Lo que nos cuenta. La reina Igraine urge a Derfel para que termine su relato sobre los tiempos de Arturo, que entre la exigencia de su lucha contra los invasores sajones y la traición de Ginebra y Lancelot ha ido envejeciendo prematuramente y su carácter se ha ido agriando. Su abandono de ciertas tradiciones le ha alejado de algunos aliados y las ambiciones de Mordred no auguran na
...more
Cindy
Love this alternate Arthur!
Jana
Pretty much the same issues and thoughts like the second part. It is a good quality book that makes for an enjoyable read. However, I found this last part to be somehow disjointed, having trouble to recall which of the described events happened in this book and which happened in the prior volumes, so compared to the other two books something like the main book arc was missing in favour for binding the whole story together.

One trouble with writing Arthurian (and to some extent historian) fiction
...more
Chris
So ends my favorite Cornwell series. The ending is perfectly written, I think. It's the right mix of history and legend, facts and magic, that makes this series so great.

Spoilery stuff:

(view spoiler)
...more
Truncarlos
Qué voy a decir de esta saga que no haya dicho ya. En cinco días he rendido pleitesía a este tochaco de libro, y ello significa que he convivido con Ginebra, Arturo, Galahad, Merlín, Gawain, Cuhlwuch, Gwydre, Ceinwyn, Sagramor, Issa, Meurig, Mordred, Sansum, Morgana, Argante... reyes, reinas, príncipes, princesas, bastardos, señores de la guerra, obispos, druidas, paladines y brujas.

Bernard Cornwell: eres un genio. Dudo que se pueda dar un enfoque tan emotivo y fresco a una epopeya tan manida y
...more
James
I must say I really did enjoy this series. Its an excellent take on the Arthur "myth", and manages to incorporate a lot of the characters from both the original tales and the later tales which added Lancelot among others. It also manages to incorporate a fair few of the smaller tales about certain characters, certain "Knights". And its even entirely plausible! An excellent combination of fantasy and historical fiction.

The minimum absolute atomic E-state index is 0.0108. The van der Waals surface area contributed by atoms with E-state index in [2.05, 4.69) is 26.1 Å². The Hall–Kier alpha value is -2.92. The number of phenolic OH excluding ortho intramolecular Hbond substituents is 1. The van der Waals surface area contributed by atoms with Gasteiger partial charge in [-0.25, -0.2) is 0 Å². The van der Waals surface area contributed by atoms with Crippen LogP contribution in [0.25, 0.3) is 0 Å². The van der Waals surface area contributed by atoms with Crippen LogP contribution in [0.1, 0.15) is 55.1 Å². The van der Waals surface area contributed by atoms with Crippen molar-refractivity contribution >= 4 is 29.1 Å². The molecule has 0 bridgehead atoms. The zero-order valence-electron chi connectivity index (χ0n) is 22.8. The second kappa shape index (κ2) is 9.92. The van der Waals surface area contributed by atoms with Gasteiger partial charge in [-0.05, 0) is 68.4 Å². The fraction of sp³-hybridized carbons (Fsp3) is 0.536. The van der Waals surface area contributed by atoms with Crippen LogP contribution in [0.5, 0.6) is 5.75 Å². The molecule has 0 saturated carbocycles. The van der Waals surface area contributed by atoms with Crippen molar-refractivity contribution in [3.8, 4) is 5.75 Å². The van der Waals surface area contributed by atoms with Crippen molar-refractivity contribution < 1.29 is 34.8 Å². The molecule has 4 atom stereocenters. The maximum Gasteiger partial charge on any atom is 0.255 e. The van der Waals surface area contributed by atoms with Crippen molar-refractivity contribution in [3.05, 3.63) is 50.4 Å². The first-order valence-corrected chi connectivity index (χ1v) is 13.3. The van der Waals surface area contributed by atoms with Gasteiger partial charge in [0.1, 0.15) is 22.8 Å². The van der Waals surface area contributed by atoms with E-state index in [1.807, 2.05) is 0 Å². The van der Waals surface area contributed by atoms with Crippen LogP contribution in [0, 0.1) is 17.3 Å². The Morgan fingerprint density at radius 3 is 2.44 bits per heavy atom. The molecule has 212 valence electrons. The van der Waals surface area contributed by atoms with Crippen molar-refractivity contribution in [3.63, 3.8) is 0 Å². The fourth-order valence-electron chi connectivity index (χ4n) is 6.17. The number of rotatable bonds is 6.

The story is set in a time in which the Saxons had established kingdoms in ea
...more
Kevin
the ear-bending third part of Arthur’s story. i like to think of Derfel reading this out loud to Igraine and his hand moving over the parchment...

more of the same from the first two books: believable characters who develop, vivid imagery of humans, landscapes, and possessions, history harmonizes with the fiction, etc.

Cornwell’s take on Arthur is really something. in general, i have been non-plused by renditions of the Arthurian legends because they want to bring too much magic into it or they ge
...more
Athena Ninlil
Let me just say few Arthurian myths and adaptations show the brutality of the period and create characters so complex that they are breathing living human beings and deconstruct the romantic views of this period and its characters, how they would have acted *if* they actually existed (something the author cites in his sources at the end of the book, that it is highly unlikely and if they did it is also unlikely they would have acted as the romantic versions we have grown used to). At the same ti ...more
Reinhold
Eine wahrhaft wunderbare Trilogie

Ehe Bernard Cornwell diese Trilogie verfasste machte er sich einen Namen als BBC-Reporter. Die Notwendigkeit der sehr genauen Recherche hat er in dieser Trilogie mitgenommen. Wenn auch historisch belegbare Aufzeichnungen über Arthur selbst fehlen, so gibt es doch eine Menge geschichtliches Wissen das Cornwell wunderbar in dieses Werk einbaut.

Diese Trilogie erzählt die Geschichte Arthurs ganz anders als wir es aus der Legende kennen. Arthur hat seine Schwächen, Me
...more
Tim
This review has been hidden because it contains spoilers. To view it, click here.
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The end (spoiler) 5 19 Oct 05, 2014 06:09AM  
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Cornwell was born in London in 1944. His father was a Canadian airman, and his mother was English, a member of the Women's Auxiliary Air Force. He was adopted and brought up in Essex by the Wiggins family, who were members of the Peculiar People, a strict Protestant sect who banned frivolity of all kinds and even medicine. After he left them, he changed his name to his mother's maiden name, Cornwe ...more
More about Bernard Cornwell...
The Last Kingdom (The Saxon Stories, #1) The Winter King (The Warlord Chronicles, #1) The Pale Horseman (The Saxon Stories, #2) Lords of the North (The Saxon Stories, #3) The Archer's Tale (The Grail Quest, #1)

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“Only a fool wants war, but once a war starts then it cannot be fought half-heartedly. It cannot even be fought with regret, but must be waged with a savage joy in defeating the enemy, and it is that savage joy that inspires our bards to write their greatest songs about love and war.” 16 likes